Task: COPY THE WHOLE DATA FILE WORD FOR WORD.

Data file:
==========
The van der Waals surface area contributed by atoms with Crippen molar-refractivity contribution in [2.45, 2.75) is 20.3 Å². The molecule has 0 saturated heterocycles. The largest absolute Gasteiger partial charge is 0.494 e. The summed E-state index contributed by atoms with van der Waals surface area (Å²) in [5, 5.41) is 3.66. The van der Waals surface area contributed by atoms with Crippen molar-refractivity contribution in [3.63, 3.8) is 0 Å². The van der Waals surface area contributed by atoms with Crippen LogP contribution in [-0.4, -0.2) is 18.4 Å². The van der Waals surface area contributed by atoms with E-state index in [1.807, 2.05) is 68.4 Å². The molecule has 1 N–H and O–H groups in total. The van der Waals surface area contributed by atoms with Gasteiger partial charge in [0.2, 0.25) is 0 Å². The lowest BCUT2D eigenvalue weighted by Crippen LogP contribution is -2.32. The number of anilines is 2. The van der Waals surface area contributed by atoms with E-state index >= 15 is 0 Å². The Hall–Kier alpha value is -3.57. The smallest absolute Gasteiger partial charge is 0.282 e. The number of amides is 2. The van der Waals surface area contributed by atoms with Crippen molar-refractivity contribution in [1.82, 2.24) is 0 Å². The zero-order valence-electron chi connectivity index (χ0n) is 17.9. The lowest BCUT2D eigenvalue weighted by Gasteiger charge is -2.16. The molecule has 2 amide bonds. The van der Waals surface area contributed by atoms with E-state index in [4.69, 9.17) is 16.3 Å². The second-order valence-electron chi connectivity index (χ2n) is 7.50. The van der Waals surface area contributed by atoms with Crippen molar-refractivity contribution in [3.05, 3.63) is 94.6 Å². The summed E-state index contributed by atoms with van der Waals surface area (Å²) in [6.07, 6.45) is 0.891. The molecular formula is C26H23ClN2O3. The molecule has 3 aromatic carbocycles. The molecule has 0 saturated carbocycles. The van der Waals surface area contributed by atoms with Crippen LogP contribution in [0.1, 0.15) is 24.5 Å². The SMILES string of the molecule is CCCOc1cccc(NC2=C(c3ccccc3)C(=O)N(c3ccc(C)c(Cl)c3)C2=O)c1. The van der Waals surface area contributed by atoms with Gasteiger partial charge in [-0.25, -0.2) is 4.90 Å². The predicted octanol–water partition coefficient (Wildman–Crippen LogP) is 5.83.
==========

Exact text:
The van der Waals surface area contributed by atoms with Crippen molar-refractivity contribution in [2.45, 2.75) is 20.3 Å². The molecule has 0 saturated heterocycles. The largest absolute Gasteiger partial charge is 0.494 e. The summed E-state index contributed by atoms with van der Waals surface area (Å²) in [5, 5.41) is 3.66. The van der Waals surface area contributed by atoms with Crippen molar-refractivity contribution in [3.63, 3.8) is 0 Å². The van der Waals surface area contributed by atoms with Crippen LogP contribution in [-0.4, -0.2) is 18.4 Å². The van der Waals surface area contributed by atoms with E-state index in [1.807, 2.05) is 68.4 Å². The molecule has 1 N–H and O–H groups in total. The van der Waals surface area contributed by atoms with Gasteiger partial charge in [0.2, 0.25) is 0 Å². The lowest BCUT2D eigenvalue weighted by Crippen LogP contribution is -2.32. The number of anilines is 2. The van der Waals surface area contributed by atoms with E-state index >= 15 is 0 Å². The Hall–Kier alpha value is -3.57. The smallest absolute Gasteiger partial charge is 0.282 e. The number of amides is 2. The van der Waals surface area contributed by atoms with Crippen molar-refractivity contribution in [1.82, 2.24) is 0 Å². The zero-order valence-electron chi connectivity index (χ0n) is 17.9. The lowest BCUT2D eigenvalue weighted by Gasteiger charge is -2.16. The molecule has 2 amide bonds. The van der Waals surface area contributed by atoms with E-state index in [4.69, 9.17) is 16.3 Å². The second-order valence-electron chi connectivity index (χ2n) is 7.50. The van der Waals surface area contributed by atoms with Crippen molar-refractivity contribution in [3.05, 3.63) is 94.6 Å². The summed E-state index contributed by atoms with van der Waals surface area (Å²) in [6.07, 6.45) is 0.891. The molecular formula is C26H23ClN2O3. The molecule has 3 aromatic carbocycles. The molecule has 0 saturated carbocycles. The van der Waals surface area contributed by atoms with Crippen LogP contribution in [0.1, 0.15) is 24.5 Å². The SMILES string of the molecule is CCCOc1cccc(NC2=C(c3ccccc3)C(=O)N(c3ccc(C)c(Cl)c3)C2=O)c1. The van der Waals surface area contributed by atoms with Gasteiger partial charge in [-0.25, -0.2) is 4.90 Å². The predicted octanol–water partition coefficient (Wildman–Crippen LogP) is 5.83.